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Frank Gibney, 81; American Expert on Japan

April 14, 2006|Elaine Woo | Times Staff Writer

Frank B. Gibney, a journalist, editor and businessman who played an influential role in post-World War II America as an interpreter of Japan and its culture, died April 9 of heart failure at his Santa Barbara home. He was 81.

Gibney was a member of the Navy's elite corps of Japanese translators, interpreters and code breakers who were vital to efforts to end World War II. He interrogated prisoners at Pearl Harbor and other Pacific battle areas and served as a combat translator who helped to capture Col. Hiromichi Yahara, the chief Japanese military strategist on Okinawa.

He went on to become a correspondent and editor at Time and Newsweek and an editorial writer at Life magazine. He wrote 11 books, including "Five Gentlemen of Japan," which gave many Americans their first real understanding of a country that was widely viewed as dangerous and mysterious.

"Japan was the enemy. He made them into people," said Ezra Vogel, an Asia scholar at Harvard University who knew Gibney for 40 years.

"After World War II, Frank was one of the first to clearly describe Japan to Americans," said Douglas G. Erber, president of the Japan America Society of Southern California, who considered Gibney to be America's greatest interpreter of Japan and the Japanese.

"Frank was unique," Erber added, "because he never shied from criticizing Japan, even if his criticism ruffled feathers among Japanese government and corporate leaders, most of whom were his close personal friends."

Gibney also was founder and editor of the Japanese and Chinese editions of Encyclopaedia Britannica. His 1992 book "The Pacific Century" provided the blueprint for an award-winning 10-part PBS series broadcast in 1993.

He also wrote books about white-collar crime, Poland and the U.S. space program. He gained some notoriety in 1965 as editor of "The Penkovsky Papers," by Oleg V. Penkovsky, a former Soviet KGB agent executed in 1963 for passing secrets to the West. The book's authenticity was later questioned by Kremlin officials as well as some Western experts after Gibney acknowledged that the CIA provided some of the source materials.

In the days before he died, he was dictating sections of his nearly completed history of the Encyclopaedia Britannica for Viking.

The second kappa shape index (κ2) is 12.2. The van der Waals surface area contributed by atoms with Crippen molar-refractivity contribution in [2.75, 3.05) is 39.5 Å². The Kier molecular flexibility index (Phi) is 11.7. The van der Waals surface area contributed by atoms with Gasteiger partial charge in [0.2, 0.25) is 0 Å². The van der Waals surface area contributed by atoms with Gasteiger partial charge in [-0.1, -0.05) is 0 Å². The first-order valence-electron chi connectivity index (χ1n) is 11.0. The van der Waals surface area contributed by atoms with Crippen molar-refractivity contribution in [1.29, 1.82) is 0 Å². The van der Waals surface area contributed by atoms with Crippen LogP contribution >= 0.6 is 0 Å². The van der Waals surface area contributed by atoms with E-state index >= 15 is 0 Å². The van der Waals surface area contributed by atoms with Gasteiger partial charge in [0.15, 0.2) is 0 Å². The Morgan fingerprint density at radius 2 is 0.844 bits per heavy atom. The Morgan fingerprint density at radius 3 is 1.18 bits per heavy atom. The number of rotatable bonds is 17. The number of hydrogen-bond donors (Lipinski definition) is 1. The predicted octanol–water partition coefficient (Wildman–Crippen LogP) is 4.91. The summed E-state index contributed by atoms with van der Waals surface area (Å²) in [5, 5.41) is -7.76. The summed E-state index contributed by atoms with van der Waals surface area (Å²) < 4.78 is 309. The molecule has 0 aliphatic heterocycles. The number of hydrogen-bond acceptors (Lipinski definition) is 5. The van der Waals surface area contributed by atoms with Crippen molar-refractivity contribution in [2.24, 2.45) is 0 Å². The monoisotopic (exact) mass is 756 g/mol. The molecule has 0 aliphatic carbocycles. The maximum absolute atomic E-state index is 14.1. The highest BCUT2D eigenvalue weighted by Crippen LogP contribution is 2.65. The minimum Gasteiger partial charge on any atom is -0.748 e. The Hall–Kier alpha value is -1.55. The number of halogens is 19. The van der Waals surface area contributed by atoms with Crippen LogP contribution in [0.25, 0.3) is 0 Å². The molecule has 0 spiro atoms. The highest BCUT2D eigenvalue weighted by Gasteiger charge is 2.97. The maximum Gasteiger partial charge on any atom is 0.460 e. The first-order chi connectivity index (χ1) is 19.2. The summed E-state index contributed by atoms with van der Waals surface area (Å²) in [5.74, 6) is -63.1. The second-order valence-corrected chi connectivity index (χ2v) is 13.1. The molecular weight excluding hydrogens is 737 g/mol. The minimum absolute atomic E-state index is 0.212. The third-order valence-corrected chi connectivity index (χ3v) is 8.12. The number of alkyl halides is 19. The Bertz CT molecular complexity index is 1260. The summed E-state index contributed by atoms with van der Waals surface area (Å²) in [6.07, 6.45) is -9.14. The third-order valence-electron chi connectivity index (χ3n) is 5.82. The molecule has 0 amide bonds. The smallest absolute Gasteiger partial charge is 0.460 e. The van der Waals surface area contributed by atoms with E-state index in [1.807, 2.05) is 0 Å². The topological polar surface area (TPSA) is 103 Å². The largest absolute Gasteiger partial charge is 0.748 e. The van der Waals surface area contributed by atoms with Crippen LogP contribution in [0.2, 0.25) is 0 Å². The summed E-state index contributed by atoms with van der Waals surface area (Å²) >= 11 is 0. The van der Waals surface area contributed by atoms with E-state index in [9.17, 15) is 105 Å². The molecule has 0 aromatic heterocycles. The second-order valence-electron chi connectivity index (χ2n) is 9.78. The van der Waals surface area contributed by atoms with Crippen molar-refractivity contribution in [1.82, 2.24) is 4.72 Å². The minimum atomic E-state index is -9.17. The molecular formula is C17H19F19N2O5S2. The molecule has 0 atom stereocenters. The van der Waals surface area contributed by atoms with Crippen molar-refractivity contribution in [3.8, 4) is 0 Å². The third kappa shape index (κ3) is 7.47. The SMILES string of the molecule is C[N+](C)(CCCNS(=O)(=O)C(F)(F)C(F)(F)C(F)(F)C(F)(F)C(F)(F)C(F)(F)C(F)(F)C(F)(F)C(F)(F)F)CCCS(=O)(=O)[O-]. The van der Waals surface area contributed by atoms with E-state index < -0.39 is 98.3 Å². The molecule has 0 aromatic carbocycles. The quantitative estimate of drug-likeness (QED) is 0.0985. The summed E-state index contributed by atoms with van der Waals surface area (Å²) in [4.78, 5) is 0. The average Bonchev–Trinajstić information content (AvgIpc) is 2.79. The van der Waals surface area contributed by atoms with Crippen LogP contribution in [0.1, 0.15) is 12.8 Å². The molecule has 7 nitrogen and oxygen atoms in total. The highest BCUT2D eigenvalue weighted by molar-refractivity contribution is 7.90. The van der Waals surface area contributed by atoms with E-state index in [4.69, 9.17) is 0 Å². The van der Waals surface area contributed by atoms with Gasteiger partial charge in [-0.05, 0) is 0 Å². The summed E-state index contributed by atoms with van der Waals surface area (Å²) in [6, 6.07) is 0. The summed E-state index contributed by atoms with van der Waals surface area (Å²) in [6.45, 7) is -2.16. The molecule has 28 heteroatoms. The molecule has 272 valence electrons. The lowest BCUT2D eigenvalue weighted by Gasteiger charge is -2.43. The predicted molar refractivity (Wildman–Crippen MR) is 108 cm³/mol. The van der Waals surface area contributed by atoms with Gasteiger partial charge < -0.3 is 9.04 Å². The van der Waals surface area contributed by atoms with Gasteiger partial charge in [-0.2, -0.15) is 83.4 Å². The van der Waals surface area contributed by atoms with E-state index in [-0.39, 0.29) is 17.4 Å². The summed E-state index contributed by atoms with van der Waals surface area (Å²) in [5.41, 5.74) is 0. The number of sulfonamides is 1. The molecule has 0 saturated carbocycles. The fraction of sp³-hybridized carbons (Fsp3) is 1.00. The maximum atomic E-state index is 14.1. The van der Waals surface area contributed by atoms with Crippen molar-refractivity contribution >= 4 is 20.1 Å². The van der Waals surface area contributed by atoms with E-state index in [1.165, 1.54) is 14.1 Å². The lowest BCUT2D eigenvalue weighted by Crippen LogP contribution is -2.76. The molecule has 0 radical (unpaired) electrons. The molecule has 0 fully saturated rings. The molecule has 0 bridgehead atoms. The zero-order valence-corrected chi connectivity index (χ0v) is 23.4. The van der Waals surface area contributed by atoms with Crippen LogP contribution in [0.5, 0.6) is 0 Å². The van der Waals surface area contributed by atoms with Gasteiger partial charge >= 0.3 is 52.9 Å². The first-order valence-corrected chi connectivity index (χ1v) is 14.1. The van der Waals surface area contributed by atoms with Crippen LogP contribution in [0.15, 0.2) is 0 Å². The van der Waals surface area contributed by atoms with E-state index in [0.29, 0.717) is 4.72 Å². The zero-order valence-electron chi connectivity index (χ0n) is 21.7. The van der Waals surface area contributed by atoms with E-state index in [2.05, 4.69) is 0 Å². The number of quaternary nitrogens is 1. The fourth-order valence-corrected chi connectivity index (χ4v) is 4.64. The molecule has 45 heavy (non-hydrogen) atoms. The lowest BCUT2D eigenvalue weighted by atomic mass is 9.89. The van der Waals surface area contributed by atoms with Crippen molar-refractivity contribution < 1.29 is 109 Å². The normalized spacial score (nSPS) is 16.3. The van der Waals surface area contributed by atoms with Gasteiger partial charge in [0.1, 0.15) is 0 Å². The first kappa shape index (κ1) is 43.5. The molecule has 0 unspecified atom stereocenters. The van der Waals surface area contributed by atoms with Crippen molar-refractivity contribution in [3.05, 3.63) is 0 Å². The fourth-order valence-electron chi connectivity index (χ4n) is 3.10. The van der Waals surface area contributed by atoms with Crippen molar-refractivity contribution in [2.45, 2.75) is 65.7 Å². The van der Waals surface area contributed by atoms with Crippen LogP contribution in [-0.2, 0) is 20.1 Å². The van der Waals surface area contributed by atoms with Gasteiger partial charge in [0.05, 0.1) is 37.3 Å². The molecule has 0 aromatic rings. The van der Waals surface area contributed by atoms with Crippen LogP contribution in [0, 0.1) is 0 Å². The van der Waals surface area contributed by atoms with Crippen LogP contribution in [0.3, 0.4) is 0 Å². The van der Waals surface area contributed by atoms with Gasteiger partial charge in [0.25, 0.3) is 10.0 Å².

"The extraordinary thing about Frank is that he wrote a great book in the early 1950s and was still going strong 50 years later," Vogel said. "He had a deep perspective that came from studying history and business and politics and was able to communicate it well to the public. I don't know anyone with the same combination of energy, upbeat attitude and humor [that] Frank had."

The son of a restaurateur, Gibney was born in Scranton, Pa., and grew up in New York City. He excelled in debate and won a four-year scholarship to Yale University, where he majored in the classics.

In 1942 he became one of 1,000 men and women plucked by the Navy from Harvard, Yale and other elite institutions to learn Japanese in a crash course at the University of Colorado. That group would produce what Pomona College professor David Arase described as the godfathers of Japan studies in the U.S., and included Donald Keene, an internationally renowned translator of Japanese literature, and Robert Scalapino, who founded the University of California's Institute of East Asian Studies.

Gibney had little interest in Japan before Pearl Harbor. "It was one of those cases where the Navy said, 'Oh, you study Greek? That's excellent, you must be good at languages,' " said Gibney's son, James, an editor at the New York Times.

Gibney went on to spend most of the war interrogating Japanese prisoners. That experience "created the skills and talents he used the rest of his life," said Chalmers Johnson, a longtime friend who taught Asian politics for 30 years at UC Berkeley and UC San Diego.

He called Gibney "one of the last of the great Japanese linguists trained during World War II by the U.S. Navy."

"A wartime prison camp would seem an odd spot to learn a strange country's culture, particularly when its armies were still in the process of writing one of the bloodiest and most brutal chapters in modern history. But that is where I came to know the Japanese," Gibney wrote in a 1997 article for Time magazine in Asia.

He worked for two years at a POW camp across from Pearl Harbor called Iroquois Point. In addition to asking prisoners about war industries, regime leaders and military strategy, he and the other interrogators spent time with their captives discussing personal histories and attitudes toward the war.

In a 2004 article for The Times, Gibney described an almost collegial relationship between the prisoners and their interrogators.

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